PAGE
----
One of the UK’s biggest electronics retailers has collapsed into administration after talks with buyers failed to secure a sale.
Maplin, which has more than 200 stores and 2,300 staff, will continue to trade through the process.
The business faced the slump in the pound after the Brexit vote, weak consumer confidence and a withdrawal of credit insurance.
These factors made it “impossible” to raise capital, boss Graham Harris said.
The news came shortly after retailer Toys R Us went into administration.
“We believe passionately that Maplin has a place on the High Street and that our trust, credibility and expertise meets a customer need that is not supported elsewhere,” Mr Harris said.
Maplin will now work with administrators PwC “to achieve the best possible outcome for all of our colleagues and stakeholders”, Mr Harris added.
PwC said it would “explore all opportunities to find a new owner”.
Stores will open as normal during this time, and there are no plans to close shops or make redundancies at the moment, PwC said.
Any outstanding customer orders will be delivered, while gift cards will continue to be accepted in stores for the present, it added.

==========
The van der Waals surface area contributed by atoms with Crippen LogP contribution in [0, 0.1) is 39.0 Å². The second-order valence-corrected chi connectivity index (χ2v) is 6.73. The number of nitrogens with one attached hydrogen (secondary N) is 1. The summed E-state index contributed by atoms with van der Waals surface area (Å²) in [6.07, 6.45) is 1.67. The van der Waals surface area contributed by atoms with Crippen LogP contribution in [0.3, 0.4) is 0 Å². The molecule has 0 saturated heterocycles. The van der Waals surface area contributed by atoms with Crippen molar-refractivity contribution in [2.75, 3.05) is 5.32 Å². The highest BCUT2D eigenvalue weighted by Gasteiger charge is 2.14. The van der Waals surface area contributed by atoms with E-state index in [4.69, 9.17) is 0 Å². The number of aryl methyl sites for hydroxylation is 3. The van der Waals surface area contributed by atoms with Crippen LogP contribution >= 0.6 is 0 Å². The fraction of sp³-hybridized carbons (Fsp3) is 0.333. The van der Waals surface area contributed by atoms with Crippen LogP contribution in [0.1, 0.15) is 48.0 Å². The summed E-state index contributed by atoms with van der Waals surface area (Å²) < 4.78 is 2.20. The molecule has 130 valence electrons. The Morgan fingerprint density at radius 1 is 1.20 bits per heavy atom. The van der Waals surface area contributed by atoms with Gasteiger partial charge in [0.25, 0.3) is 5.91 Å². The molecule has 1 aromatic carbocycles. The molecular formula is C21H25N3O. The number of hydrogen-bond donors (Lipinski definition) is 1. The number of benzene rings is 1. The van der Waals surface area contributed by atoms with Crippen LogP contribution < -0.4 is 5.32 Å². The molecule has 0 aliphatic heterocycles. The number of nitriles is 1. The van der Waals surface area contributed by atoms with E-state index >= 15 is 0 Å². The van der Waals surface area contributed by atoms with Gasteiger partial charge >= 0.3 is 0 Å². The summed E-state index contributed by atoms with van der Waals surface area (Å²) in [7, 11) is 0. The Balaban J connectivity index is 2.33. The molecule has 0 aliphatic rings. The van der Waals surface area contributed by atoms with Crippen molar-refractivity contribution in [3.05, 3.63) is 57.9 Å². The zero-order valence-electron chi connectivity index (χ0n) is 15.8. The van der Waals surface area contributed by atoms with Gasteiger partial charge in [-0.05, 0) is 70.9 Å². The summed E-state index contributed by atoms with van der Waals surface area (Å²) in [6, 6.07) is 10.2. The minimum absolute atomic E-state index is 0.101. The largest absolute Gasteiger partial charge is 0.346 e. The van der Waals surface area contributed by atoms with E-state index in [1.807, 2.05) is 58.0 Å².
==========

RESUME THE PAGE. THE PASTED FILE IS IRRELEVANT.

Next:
Zelf Hussain, joint administrator and PwC partner, said: “The challenging conditions in the UK retail sector are well documented.
“Like many other retailers, Maplin has been hit hard by a slowdown in consumer spending and more expensive imports as the pound has weakened,” he said.
“Staff have been paid their February wages and will continue to be paid for future work while the company is in administration.”
Maplin has 2,335 staff, 217 stores and an annual turnover of £235.8m. It operates in the UK and Ireland and has head offices in London and Rotherham.
It began as a mail-order business in 1972, providing electronic components to hobbyists.
Maplin opened its first shop in Westcliff-on-Sea in Essex in 1976.
After changing hands several times, the chain has been owned by Rutland Partners since 2014.
Potential buyers had included Edinburgh Woollen Mill, the clothing company that owns Peacocks, Country Casuals and several other retailers.
However, talks are understood to have broken down.
High Street chains have been badly affected by lower consumer spending, higher inflation and competition from online rivals.
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